10th February 2016 | Big Easy IGT Golf

Haig boosts Boardman to new chapter

KyalamiDay3 (361)(PHOTO – Terence Boardman; credit CJ du Plooy)

JOHANNESBURG, 10 February 2016 – Terence Boardman fired a superb seven under 65 to defeat Anton Haig by one stroke on 12-under-par 204 in the Kyalami Challenge on Wednesday.

But as soon as Boardman collected his trophy for his maiden pro win the IGT Tour, he praised Haig for pulling out from under a blanket of guilt.

“It felt so weird to beat Anton when he inspired me to win,” said 27-year-old Glendower professional.

“He should that the way he spoke out about his drug addiction on Monday was a turning point for me. I also checked myself into rehab last year, because I needed help to kick my addiction, but I still struggled with the shame that I let things go that far. To hear a player of Anton’s calibre talk about his own struggles just helped me to get the monkey of my back.

“When I missed out on my card at the Sunshine Tour Q-School by just one shot, it would have been so easy to comfort myself with drugs, but I fought it with everything I had. It’s not easy to live a clean life; it’s a constant struggle to avoid temptations and triggers that sends you down the rabbit hole.

“I want a pro golf career, that’s why I did the time in rehab. But thanks Anton, I played with a freedom and confidence today that I haven’t felt in years.”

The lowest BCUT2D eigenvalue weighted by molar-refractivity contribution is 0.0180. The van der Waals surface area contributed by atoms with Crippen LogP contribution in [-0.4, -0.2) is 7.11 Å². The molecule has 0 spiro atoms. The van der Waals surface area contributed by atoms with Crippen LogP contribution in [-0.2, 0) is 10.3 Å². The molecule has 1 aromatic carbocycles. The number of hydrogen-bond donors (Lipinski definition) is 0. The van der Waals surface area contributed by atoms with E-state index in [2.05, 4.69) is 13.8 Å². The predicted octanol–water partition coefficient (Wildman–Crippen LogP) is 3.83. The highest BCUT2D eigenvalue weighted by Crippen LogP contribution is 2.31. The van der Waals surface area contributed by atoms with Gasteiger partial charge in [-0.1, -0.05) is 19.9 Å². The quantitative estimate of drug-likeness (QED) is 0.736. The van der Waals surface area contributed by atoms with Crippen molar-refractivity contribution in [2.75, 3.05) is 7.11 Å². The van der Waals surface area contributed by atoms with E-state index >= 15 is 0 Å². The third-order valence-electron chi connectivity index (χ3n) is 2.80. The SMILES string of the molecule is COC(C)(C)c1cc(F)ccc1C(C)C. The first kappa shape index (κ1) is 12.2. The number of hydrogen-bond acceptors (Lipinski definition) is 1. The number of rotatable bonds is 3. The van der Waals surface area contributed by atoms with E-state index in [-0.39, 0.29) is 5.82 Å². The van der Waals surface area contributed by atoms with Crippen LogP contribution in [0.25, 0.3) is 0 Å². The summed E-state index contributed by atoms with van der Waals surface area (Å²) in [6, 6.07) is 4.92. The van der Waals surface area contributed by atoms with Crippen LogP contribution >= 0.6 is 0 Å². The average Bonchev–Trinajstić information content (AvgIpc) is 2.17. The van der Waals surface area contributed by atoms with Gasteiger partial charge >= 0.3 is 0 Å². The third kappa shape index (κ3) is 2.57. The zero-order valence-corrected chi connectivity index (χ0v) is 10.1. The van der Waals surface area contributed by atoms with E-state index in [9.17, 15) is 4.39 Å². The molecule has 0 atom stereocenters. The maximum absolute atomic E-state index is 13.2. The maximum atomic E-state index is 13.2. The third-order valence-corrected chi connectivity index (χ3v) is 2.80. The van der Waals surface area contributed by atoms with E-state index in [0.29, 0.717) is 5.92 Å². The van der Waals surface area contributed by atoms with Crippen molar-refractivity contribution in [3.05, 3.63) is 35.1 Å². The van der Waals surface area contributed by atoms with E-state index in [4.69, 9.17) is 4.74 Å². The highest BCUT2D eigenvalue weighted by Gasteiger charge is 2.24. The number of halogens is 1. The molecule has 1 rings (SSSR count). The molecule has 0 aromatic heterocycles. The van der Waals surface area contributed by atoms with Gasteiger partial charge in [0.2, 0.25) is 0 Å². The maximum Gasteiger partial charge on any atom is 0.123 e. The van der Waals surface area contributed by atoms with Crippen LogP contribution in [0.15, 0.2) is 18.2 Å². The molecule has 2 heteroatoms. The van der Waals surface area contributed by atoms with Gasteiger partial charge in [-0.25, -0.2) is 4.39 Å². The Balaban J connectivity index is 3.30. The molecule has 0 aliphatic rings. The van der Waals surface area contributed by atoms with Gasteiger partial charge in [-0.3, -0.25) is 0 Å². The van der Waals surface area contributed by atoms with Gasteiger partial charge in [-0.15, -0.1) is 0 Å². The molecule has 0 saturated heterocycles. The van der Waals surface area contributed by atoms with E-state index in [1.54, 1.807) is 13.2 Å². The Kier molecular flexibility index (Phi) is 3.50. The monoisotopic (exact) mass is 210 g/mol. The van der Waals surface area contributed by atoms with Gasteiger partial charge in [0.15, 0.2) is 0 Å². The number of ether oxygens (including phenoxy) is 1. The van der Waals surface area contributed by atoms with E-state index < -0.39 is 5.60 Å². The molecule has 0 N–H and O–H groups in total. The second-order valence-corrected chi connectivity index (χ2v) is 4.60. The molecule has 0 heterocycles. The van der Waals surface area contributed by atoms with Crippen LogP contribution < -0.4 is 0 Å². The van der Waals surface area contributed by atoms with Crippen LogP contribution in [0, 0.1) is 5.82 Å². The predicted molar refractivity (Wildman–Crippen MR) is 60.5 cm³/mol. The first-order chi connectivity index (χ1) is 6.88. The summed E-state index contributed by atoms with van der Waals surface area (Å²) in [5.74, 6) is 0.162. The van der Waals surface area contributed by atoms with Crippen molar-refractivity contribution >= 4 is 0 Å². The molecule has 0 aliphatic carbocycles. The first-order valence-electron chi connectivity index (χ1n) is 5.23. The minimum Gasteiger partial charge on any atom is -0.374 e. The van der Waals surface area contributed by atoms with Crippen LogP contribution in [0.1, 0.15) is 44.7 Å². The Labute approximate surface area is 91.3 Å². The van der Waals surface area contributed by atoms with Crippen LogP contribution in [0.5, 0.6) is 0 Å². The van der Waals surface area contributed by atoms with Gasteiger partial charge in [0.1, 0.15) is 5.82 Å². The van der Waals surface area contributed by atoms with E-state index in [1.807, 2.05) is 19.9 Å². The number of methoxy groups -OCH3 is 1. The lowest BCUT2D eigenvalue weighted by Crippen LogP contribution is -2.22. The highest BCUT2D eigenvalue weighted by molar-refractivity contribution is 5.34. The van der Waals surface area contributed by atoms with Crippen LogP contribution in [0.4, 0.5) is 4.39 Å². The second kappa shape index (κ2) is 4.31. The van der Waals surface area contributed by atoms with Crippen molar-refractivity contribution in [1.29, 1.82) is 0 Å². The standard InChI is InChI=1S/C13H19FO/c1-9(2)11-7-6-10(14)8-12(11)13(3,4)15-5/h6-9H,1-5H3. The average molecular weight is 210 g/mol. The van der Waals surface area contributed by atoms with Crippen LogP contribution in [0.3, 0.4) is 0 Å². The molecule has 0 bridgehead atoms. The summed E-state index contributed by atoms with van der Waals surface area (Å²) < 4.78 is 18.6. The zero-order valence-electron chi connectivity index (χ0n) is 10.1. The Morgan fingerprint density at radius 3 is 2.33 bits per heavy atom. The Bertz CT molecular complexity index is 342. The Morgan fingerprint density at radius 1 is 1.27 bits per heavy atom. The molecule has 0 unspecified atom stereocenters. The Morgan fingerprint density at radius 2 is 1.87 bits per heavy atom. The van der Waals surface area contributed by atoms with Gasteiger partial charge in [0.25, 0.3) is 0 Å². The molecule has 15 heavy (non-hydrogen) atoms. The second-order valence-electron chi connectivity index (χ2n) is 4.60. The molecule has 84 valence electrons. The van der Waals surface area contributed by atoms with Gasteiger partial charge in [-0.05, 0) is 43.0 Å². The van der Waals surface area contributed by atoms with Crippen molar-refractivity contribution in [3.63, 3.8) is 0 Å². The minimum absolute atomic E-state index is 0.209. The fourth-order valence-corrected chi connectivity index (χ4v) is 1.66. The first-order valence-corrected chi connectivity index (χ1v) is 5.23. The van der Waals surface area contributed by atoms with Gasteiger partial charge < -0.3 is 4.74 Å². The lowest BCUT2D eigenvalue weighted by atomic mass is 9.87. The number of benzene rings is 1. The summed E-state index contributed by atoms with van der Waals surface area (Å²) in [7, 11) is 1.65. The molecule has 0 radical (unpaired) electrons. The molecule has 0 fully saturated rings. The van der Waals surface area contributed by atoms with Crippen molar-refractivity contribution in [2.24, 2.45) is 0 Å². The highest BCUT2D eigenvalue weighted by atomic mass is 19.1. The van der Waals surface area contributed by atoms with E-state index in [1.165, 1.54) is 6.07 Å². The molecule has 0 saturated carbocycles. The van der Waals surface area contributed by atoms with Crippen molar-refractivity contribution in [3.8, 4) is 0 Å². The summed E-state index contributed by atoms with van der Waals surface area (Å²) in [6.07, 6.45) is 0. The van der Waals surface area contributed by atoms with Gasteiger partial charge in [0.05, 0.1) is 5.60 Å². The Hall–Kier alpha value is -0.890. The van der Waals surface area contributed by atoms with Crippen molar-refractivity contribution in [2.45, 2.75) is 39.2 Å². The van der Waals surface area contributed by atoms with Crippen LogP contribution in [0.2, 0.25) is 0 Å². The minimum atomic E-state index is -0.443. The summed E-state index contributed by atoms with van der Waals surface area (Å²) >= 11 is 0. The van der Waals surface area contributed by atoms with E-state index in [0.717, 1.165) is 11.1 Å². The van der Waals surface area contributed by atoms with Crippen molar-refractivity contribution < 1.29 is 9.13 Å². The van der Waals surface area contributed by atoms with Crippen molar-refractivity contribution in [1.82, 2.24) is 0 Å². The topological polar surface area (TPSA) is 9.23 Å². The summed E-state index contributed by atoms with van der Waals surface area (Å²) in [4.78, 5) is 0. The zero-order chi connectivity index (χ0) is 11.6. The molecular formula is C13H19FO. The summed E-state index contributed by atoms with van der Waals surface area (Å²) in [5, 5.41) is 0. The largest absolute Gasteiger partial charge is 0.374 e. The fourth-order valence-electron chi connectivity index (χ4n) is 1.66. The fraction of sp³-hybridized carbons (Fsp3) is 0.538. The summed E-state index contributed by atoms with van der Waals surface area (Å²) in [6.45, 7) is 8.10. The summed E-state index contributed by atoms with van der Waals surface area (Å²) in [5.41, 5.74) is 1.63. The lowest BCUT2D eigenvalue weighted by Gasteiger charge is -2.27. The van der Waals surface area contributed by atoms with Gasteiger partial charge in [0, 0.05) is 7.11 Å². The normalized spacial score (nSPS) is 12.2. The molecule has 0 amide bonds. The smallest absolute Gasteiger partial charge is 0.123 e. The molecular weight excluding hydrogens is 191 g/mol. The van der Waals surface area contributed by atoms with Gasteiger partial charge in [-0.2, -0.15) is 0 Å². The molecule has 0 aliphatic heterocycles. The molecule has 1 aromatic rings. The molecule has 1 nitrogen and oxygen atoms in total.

Boardman eagled the par five fourth and obliterated a lone bogey at seven with a run of four birdies after the turn.

“I wasn’t hitting the ball that well on the front nine, but suddenly I was on fire with my irons and my putter on the back nine,” he said.

“I hit it to 10 feet at 10 and made the birdie putt, and knocked a five-footer for birdie in at 11. At 12, I had a three-footer for birdie and at 13 I hit driver, six-iron and two-putted for another birdie.

“I burned the edge of the hole at 14 and made par, and parred the 15th after another near miss on the low side. I made a huge downhill putt from 35 feet for another birdie at 16 and knocked in a five-footer for birdie at the short hole to get to 12 under.

“Anton birdied 17 behind me, but I had a two shot cushion, so I just tried to stay positive and calm. I hit my tee shot down the middle of the fairway, but I hit my four-iron approach pin-high right of the green. I was just short of the hazard and the nerves set in a bit. I hit the chip a little too hard and it raced past the hole.”

After Boardman left his birdie putt four feet short, he boxed the tester for par and the victory.

“This week was the start of a new chapter for Anton, but today his courage inspired me to start my own new chapter,” Boardman said.

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